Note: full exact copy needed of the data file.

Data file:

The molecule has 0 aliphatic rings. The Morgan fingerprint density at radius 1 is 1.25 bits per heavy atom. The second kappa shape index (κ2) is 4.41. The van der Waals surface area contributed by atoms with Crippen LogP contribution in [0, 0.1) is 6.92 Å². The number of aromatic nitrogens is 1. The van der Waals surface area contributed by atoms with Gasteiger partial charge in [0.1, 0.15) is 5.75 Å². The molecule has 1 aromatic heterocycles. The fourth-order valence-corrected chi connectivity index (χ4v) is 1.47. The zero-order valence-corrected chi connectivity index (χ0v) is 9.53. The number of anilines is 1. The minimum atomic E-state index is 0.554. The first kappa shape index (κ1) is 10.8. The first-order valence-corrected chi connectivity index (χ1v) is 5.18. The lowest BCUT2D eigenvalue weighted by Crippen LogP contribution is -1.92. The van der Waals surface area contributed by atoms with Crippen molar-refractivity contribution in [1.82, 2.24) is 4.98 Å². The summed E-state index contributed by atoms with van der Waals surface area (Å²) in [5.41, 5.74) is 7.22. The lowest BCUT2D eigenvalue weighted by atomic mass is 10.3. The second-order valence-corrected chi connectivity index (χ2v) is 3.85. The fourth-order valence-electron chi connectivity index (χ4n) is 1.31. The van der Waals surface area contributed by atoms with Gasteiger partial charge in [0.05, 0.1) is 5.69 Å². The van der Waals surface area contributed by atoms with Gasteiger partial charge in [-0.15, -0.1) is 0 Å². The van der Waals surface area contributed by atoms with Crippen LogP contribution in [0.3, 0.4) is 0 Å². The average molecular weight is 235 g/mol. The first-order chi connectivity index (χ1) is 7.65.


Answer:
The molecule has 0 aliphatic rings. The Morgan fingerprint density at radius 1 is 1.25 bits per heavy atom. The second kappa shape index (κ2) is 4.41. The van der Waals surface area contributed by atoms with Crippen LogP contribution in [0, 0.1) is 6.92 Å². The number of aromatic nitrogens is 1. The van der Waals surface area contributed by atoms with Gasteiger partial charge in [0.1, 0.15) is 5.75 Å². The molecule has 1 aromatic heterocycles. The fourth-order valence-corrected chi connectivity index (χ4v) is 1.47. The zero-order valence-corrected chi connectivity index (χ0v) is 9.53. The number of anilines is 1. The minimum atomic E-state index is 0.554. The first kappa shape index (κ1) is 10.8. The first-order valence-corrected chi connectivity index (χ1v) is 5.18. The lowest BCUT2D eigenvalue weighted by Crippen LogP contribution is -1.92. The van der Waals surface area contributed by atoms with Crippen molar-refractivity contribution in [1.82, 2.24) is 4.98 Å². The summed E-state index contributed by atoms with van der Waals surface area (Å²) in [5.41, 5.74) is 7.22. The lowest BCUT2D eigenvalue weighted by atomic mass is 10.3. The second-order valence-corrected chi connectivity index (χ2v) is 3.85. The fourth-order valence-electron chi connectivity index (χ4n) is 1.31. The van der Waals surface area contributed by atoms with Gasteiger partial charge in [0.05, 0.1) is 5.69 Å². The van der Waals surface area contributed by atoms with Gasteiger partial charge in [-0.15, -0.1) is 0 Å². The van der Waals surface area contributed by atoms with Crippen LogP contribution in [0.3, 0.4) is 0 Å². The average molecular weight is 235 g/mol. The first-order chi connectivity index (χ1) is 7.65.